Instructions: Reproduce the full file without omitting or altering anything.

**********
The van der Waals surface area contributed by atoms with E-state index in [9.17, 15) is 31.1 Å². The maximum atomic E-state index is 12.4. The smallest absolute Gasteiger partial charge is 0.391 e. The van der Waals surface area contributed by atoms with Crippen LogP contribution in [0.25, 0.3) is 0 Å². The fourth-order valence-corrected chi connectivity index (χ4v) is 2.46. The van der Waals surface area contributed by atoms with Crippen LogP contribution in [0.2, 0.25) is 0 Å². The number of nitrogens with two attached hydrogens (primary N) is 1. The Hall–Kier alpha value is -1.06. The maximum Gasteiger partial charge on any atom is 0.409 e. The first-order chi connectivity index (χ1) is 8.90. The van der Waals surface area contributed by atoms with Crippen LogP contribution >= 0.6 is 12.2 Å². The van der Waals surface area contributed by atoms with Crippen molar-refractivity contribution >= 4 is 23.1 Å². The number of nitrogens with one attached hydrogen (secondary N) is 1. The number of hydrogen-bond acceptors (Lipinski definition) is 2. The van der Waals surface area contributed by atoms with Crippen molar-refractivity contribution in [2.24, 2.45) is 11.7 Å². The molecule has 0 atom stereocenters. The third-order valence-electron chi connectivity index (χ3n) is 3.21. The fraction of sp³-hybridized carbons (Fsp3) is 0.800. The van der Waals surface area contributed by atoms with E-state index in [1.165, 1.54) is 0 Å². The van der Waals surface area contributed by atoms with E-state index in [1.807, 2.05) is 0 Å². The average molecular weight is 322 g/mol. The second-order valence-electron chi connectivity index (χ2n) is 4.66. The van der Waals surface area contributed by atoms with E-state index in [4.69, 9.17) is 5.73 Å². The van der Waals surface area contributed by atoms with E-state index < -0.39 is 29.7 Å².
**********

The van der Waals surface area contributed by atoms with E-state index in [9.17, 15) is 31.1 Å². The maximum atomic E-state index is 12.4. The smallest absolute Gasteiger partial charge is 0.391 e. The van der Waals surface area contributed by atoms with Crippen LogP contribution in [0.25, 0.3) is 0 Å². The fourth-order valence-corrected chi connectivity index (χ4v) is 2.46. The van der Waals surface area contributed by atoms with Crippen LogP contribution in [0.2, 0.25) is 0 Å². The number of nitrogens with two attached hydrogens (primary N) is 1. The Hall–Kier alpha value is -1.06. The maximum Gasteiger partial charge on any atom is 0.409 e. The first-order chi connectivity index (χ1) is 8.90. The van der Waals surface area contributed by atoms with Crippen LogP contribution >= 0.6 is 12.2 Å². The van der Waals surface area contributed by atoms with Crippen molar-refractivity contribution >= 4 is 23.1 Å². The number of nitrogens with one attached hydrogen (secondary N) is 1. The number of hydrogen-bond acceptors (Lipinski definition) is 2. The van der Waals surface area contributed by atoms with Crippen molar-refractivity contribution in [2.24, 2.45) is 11.7 Å². The molecule has 0 atom stereocenters. The third-order valence-electron chi connectivity index (χ3n) is 3.21. The fraction of sp³-hybridized carbons (Fsp3) is 0.800. The van der Waals surface area contributed by atoms with E-state index in [1.165, 1.54) is 0 Å². The van der Waals surface area contributed by atoms with E-state index in [1.807, 2.05) is 0 Å². The average molecular weight is 322 g/mol. The second-order valence-electron chi connectivity index (χ2n) is 4.66. The van der Waals surface area contributed by atoms with E-state index in [4.69, 9.17) is 5.73 Å². The van der Waals surface area contributed by atoms with E-state index < -0.39 is 29.7 Å².